Evidentials in the Shuri Dialect of Luchuan (Ryukyuan)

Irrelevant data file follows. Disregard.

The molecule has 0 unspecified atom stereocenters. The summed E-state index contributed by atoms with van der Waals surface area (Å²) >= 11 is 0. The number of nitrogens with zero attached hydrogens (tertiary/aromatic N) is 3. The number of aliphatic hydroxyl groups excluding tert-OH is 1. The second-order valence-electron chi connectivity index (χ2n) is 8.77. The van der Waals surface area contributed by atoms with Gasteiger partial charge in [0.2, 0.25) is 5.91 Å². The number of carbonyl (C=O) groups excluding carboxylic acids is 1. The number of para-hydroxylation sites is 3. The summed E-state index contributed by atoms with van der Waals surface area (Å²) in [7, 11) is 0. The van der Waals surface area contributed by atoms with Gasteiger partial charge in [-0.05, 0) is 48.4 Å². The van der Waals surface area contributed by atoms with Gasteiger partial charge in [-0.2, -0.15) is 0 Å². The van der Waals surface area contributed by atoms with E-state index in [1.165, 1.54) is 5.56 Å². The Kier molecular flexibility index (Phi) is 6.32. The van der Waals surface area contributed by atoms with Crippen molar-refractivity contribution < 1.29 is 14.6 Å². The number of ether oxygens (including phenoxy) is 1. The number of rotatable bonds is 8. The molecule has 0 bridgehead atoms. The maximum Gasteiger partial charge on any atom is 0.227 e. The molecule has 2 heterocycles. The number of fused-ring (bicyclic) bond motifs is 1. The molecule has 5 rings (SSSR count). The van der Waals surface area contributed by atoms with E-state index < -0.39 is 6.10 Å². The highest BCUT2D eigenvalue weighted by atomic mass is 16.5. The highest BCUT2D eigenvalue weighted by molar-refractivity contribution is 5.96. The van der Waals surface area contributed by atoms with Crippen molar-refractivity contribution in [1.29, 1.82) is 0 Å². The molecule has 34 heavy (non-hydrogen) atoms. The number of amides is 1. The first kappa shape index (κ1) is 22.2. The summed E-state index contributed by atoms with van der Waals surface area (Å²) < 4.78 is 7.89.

This dissertation attempts to demonstrate that Luchuan is a language which has a grammatical category of evidentiality. Luchuan is the only sister language of Japanese; however, since they are considered to have diverged as early as the beginning of the 8th century, their vocabularies and grammars have developed in somewhat different directions. The grammatical category of evidentiality is one of the categories which Luchuan has developed in different ways from Japanese. Evidentiality is a linguistic category which marks source of information. Evidentials have often been overlooked in the study of Luchuan, and the morphology has often been misanalysed as belonging to other grammatical categories because of failure to take account of the concept of evidentiality. On the one hand, some existing studies classify these evidential markers as temporal categories, such as tense or aspect, and on the other hand, some studies claim that these evidential markers should belong to the category of modality. I argue that both approaches have failed to describe Luchuan grammar accurately, and that the concept of evidentiality can resolve problems which other existing approaches could not deal with adequately. The main purpose of this study is to analyze the evidentials in Luchuan systematically and to formulate a model of the evidential system of this language. The proposal I make and defend in this dissertation is that Luchuan has a grammatical evidential system which contains one direct evidential and three indirect evidentials (Inference, Assumed, and Reportative). I argue that these four evidential markers should be considered to belong to a single grammatical category. Further, I discuss the relation between evidentials and other grammatical categories such as tense, aspect, and modality. It is obvious that these categories are closely related in Luchuan, but I attempt to tease apart their functions as clearly as possible. The Direct evidential -N is used when the speaker has 'direct evidence‘, such as direct experience or direct perceptions. When direct evidence is unavailable but the best possible source of information‘ is available, such as a report from a participant in the event, the use of -N is licensed. The Inferential evidential tee is used when the speaker makes an inference based on direct evidence. The Assumed evidential hazi is different from the Inferential evidential in that it does not require direct evidence, but the speaker‘s assumption has to be based on knowledge of habits or general knowledge. Finally, Reportative evidential Ndi indicates that the speaker acquired information from someone else, mainly orally report but in any case through the use of language. Luchuan is an endangered or moribund language which has very limited native speakers. Therefore, the principal focus of this dissertation is a descriptive study of verb forms whose syntactic features have not been fully described: for example, I set out whether or not each evidential can appear in negative or interrogative sentences, whether or not each evidential can have a non-past or a past form, whether or not each evidential markers can co-occur a subject of any person. Although my primary focus is a description of the evidential system of this language; at the same time, I relate my discussion to cross-linguistic issues such as how evidentiality is related to epistemic modality, with the intention that this work should constitute a contribution to the typological and theoretical study of evidentiality. I propose that evidentiality should be distinguished from the category of modality because in Luchuan the Direct evidential and the Reportative evidential belong to the category of evidentiality, though the other two indirect evidentials ― the Inferential and Assumed― might be regarded as an overlap category between evidentiality and modality.